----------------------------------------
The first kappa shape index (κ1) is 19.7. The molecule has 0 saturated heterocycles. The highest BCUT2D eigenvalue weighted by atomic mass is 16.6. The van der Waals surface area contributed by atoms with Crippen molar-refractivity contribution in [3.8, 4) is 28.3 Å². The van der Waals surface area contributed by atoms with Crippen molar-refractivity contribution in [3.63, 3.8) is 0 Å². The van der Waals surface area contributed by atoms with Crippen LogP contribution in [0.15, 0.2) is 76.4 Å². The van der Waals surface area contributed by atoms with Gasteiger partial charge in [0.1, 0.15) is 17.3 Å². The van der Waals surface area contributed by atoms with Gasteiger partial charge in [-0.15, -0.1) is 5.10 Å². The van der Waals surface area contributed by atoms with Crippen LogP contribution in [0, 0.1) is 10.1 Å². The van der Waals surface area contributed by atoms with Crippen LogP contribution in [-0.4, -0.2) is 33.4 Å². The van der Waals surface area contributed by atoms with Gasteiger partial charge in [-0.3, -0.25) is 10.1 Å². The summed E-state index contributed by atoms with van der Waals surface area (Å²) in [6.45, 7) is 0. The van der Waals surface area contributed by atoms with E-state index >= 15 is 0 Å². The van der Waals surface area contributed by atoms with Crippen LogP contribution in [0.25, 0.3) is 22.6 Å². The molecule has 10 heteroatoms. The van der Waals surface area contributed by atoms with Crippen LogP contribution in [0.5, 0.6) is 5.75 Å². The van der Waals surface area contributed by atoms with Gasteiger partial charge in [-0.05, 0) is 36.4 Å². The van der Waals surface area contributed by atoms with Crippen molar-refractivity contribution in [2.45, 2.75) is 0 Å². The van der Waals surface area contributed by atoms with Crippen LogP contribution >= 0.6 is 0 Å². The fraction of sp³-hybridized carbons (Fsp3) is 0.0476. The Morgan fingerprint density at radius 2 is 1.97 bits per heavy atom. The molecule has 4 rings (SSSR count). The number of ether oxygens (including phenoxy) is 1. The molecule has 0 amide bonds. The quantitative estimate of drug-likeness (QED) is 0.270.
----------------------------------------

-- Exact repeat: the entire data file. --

The first kappa shape index (κ1) is 19.7. The molecule has 0 saturated heterocycles. The highest BCUT2D eigenvalue weighted by atomic mass is 16.6. The van der Waals surface area contributed by atoms with Crippen molar-refractivity contribution in [3.8, 4) is 28.3 Å². The van der Waals surface area contributed by atoms with Crippen molar-refractivity contribution in [3.63, 3.8) is 0 Å². The van der Waals surface area contributed by atoms with Crippen LogP contribution in [0.15, 0.2) is 76.4 Å². The van der Waals surface area contributed by atoms with Gasteiger partial charge in [0.1, 0.15) is 17.3 Å². The van der Waals surface area contributed by atoms with Gasteiger partial charge in [-0.15, -0.1) is 5.10 Å². The van der Waals surface area contributed by atoms with Crippen LogP contribution in [0, 0.1) is 10.1 Å². The van der Waals surface area contributed by atoms with Crippen LogP contribution in [-0.4, -0.2) is 33.4 Å². The van der Waals surface area contributed by atoms with Gasteiger partial charge in [-0.3, -0.25) is 10.1 Å². The summed E-state index contributed by atoms with van der Waals surface area (Å²) in [6.45, 7) is 0. The van der Waals surface area contributed by atoms with E-state index >= 15 is 0 Å². The van der Waals surface area contributed by atoms with Crippen LogP contribution in [0.25, 0.3) is 22.6 Å². The molecule has 10 heteroatoms. The van der Waals surface area contributed by atoms with Crippen LogP contribution in [0.5, 0.6) is 5.75 Å². The van der Waals surface area contributed by atoms with Gasteiger partial charge in [-0.05, 0) is 36.4 Å². The van der Waals surface area contributed by atoms with Crippen molar-refractivity contribution in [2.45, 2.75) is 0 Å². The van der Waals surface area contributed by atoms with Crippen LogP contribution >= 0.6 is 0 Å². The fraction of sp³-hybridized carbons (Fsp3) is 0.0476. The Morgan fingerprint density at radius 2 is 1.97 bits per heavy atom. The molecule has 4 rings (SSSR count). The number of ether oxygens (including phenoxy) is 1. The molecule has 0 amide bonds. The quantitative estimate of drug-likeness (QED) is 0.270.